Wednesday, August 11, 2010

The Citizen Hotel: Politically Correct

The Citizen Hotel
The capital of California, Sacramento is a city dominated by state politics and politicos.  From the hallowed halls of the California State Capitol Building to the hushed dealmaking at the Sutter Club, the city reeks of political bargains, back-room compromises, and the Governator’s cigars.  All that powerful machismo makes Sacramento’s newest boutique hotel, The Citizen, a perfect tongue-in-cheek match.  Located within walking distance of the Capitol Building and most of the downtown hot spots, The Citizen and the hotel’s restaurant, Grange, have the town abuzz.

Opened in 2009, the Citizen Hotel boasts 198 guest rooms each appointed with clever politically-themed touches.  Monogrammed bags boasting “Hot Air” hold the hair dryers, and one of the lamp shades in my room bore a copy of the California State Constitution.  The hallways and public spaces sport large photographs of protests and political leaders from California’s colorful past; political cartoons hang in the bed and bathrooms.  And a hang tag reading “Closed Door Session” replaces the traditional “Do Not Disturb.” 

The nouveaux-Federalist rooms are draped in men’s suiting from the wool, herringbone headboards to the silk-striped lampshades.  And while the hotel is new, the building is nearly a century old.  Smartly, the rooms and common areas maintain much of the 1926 glamour of the Cal Western Life building -- soaring ceilings, elegant moldings, and impossibly tall windows.  Combined with the dark furnishings and masculine fabrics, the effect is much like the interior of a humidor. 

The Gypsy’s Essentials
  • The Shower: fabulous!  Great water pressure, a luxurious rain-style head, fluffy towels, and room for two in the standard shower.  And the bath products, scented with lemongrass and bamboo, are incredible -- even if you do come away smelling ever-so-slightly like Thai food. 
  • The Bed: good.  The pillows are really squishy of which I am not a fan.  But the linens are lovely, and the mattress was fabulously comfortable. 
  • The Green Report: like many hotels, the Citizen gives you the option of recycling your linens rather than having them washed.  And the staff says they recycle what’s put in the trash bins, but I didn’t see any evidence.  The bath products are all eco-friendly and are packaged in biodegradable bottles made from cornstarch.  Perhaps the greenest spot in the hotel is Grange, the hotel’s restaurant.  The food is locally-sourced and seasonal with an emphasis on goods from the Central Valley and an all-California wine list.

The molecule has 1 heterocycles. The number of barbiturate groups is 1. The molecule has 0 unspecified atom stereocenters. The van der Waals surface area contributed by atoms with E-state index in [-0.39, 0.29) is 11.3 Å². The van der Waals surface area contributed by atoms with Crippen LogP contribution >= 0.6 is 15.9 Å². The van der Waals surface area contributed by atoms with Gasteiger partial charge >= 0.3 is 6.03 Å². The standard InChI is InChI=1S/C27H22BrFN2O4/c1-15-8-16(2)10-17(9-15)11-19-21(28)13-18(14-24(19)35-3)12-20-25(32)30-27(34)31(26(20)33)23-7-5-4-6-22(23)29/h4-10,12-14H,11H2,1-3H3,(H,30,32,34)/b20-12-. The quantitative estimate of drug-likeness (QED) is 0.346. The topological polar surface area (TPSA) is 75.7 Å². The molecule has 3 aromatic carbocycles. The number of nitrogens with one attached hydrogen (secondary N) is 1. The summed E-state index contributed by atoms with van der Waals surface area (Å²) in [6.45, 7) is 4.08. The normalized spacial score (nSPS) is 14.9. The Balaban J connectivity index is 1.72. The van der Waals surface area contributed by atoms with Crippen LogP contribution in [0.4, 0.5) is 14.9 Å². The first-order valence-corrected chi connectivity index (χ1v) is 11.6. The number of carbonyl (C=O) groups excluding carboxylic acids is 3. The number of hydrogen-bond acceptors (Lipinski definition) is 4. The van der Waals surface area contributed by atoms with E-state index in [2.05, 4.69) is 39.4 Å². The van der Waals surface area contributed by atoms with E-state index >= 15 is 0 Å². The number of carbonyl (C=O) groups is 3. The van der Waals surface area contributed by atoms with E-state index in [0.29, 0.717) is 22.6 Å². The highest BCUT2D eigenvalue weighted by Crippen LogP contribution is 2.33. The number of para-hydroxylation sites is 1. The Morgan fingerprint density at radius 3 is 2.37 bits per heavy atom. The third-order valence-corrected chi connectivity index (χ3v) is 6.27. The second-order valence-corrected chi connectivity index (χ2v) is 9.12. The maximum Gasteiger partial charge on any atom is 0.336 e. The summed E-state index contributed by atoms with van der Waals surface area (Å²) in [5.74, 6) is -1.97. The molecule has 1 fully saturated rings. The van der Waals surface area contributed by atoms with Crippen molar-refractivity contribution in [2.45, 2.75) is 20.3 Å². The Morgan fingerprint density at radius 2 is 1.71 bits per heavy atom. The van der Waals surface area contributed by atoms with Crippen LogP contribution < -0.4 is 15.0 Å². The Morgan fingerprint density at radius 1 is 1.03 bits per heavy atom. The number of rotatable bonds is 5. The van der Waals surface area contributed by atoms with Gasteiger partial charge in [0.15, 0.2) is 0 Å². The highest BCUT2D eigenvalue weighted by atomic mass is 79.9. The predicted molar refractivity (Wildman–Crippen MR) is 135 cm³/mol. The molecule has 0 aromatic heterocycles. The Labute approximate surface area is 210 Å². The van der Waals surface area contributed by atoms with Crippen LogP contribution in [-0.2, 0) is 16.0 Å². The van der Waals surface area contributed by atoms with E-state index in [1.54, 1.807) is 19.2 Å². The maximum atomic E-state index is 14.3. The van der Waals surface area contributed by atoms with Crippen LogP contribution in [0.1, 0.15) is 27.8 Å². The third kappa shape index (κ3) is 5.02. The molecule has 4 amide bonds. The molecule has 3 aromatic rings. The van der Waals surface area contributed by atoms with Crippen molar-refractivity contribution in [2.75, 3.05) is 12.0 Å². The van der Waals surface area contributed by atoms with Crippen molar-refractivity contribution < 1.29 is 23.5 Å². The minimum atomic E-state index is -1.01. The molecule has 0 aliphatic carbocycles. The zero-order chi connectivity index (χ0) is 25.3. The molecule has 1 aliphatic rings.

• Internet Access: The Citizen prides itself on being accessible and technologically friendly for those working at the hotel -- with “screaming fast, wired and wireless 10Mbps HSIA Internet” -- but the technology doesn’t come cheap.  There is an iMac in each room, but internet service (wired and wireless) is a pricey $7.95 per computer per day. 
  • Children Welcome: yes, but it is not a particularly child-friendly hotel.  There is a children’s menu, but from the decor to the clientele, the Citizen means business.
  • Breakfast: not included. 
  • Price: expensive (rack rate: $209-599 per night; but cheaper rates can be had online). 
  • Notes: valet parking is also expensive ($25 per day which is high for Sacramento), but it is the best parking option in the area. 
  • A Huge Bonus: the Citizen Hotel has the best dog policy in Sacramento:  any dog is welcome at no cost! In fact, I would venture to say this is the ONLY hotel in the city that is this generous. 
For all the elegant touches of The Citizen, I expected exceptional service.  However, this is where the hotel falls short.  From the front desk to the bell hops to the valets, the staff of The Citizen lacked a sense of urgency and attentiveness customary to a four-star hotel.  The in-room dining guide (cutely titled “In the Know”) contained an out-of-date room service menu.  Rather than rushing up another copy, the woman I ordered from quickly read off the updated menu butchering basic foodie words like “mascarpone” and “trifle” -- clearly unfamiliar with the restaurant’s offerings.  Then the tray from my meal sat outside our room door for more than 24 hours before finally disappearing -- just one example of a slow housekeeping service. 
Evening view from my room toward the Cathedral
Our meal at Grange, however, was exceptional.  We enjoyed a Sunday brunch that started with pulpy, freshly squeezed orange juice -- the kind you’d expect in California.  My companion ordered a steak salad.  The steak was a perfect medium-rare, and it was served over spicy arugula, goat cheese, and a light vinaigrette.  For me: the Monte Cristo which redefined Monte Cristo.  Instead of a fried sandwich, the Grange serves gorgeous, lean ham with bacon (because one form of pork just isn’t enough) and sauteed onions.  But the genius in Grange’s Monte Cristo: the sandwich is served on their cream-soaked French toast made with Brioche.  And what the hotel lacked in service, the restaurant supplied.  The wait staff was attentive, knowledgeable, and professional. 
The lampshade: a copy of the California Constitution

In all the Citizen is a charming hotel.  Despite its power center, Sacramento often feels like a small town lacking sophistication.  But in the country’s most populated state with a powerful legislature and a gigantic budget mess, the Citizen Hotel capitalizes on its location and plays to its strengths.  Once they get the service right, this will be a hotel deserving of its four-star price tag to be sure.

The Citizen Hotel
926 J Street
Sacramento, California 95814
P: 916.447.2700 
F: 916.447.2701 
Reservations: 916.492.4460

Note: The Citizen Hotel sponsored my stay. Read more about my review policies.

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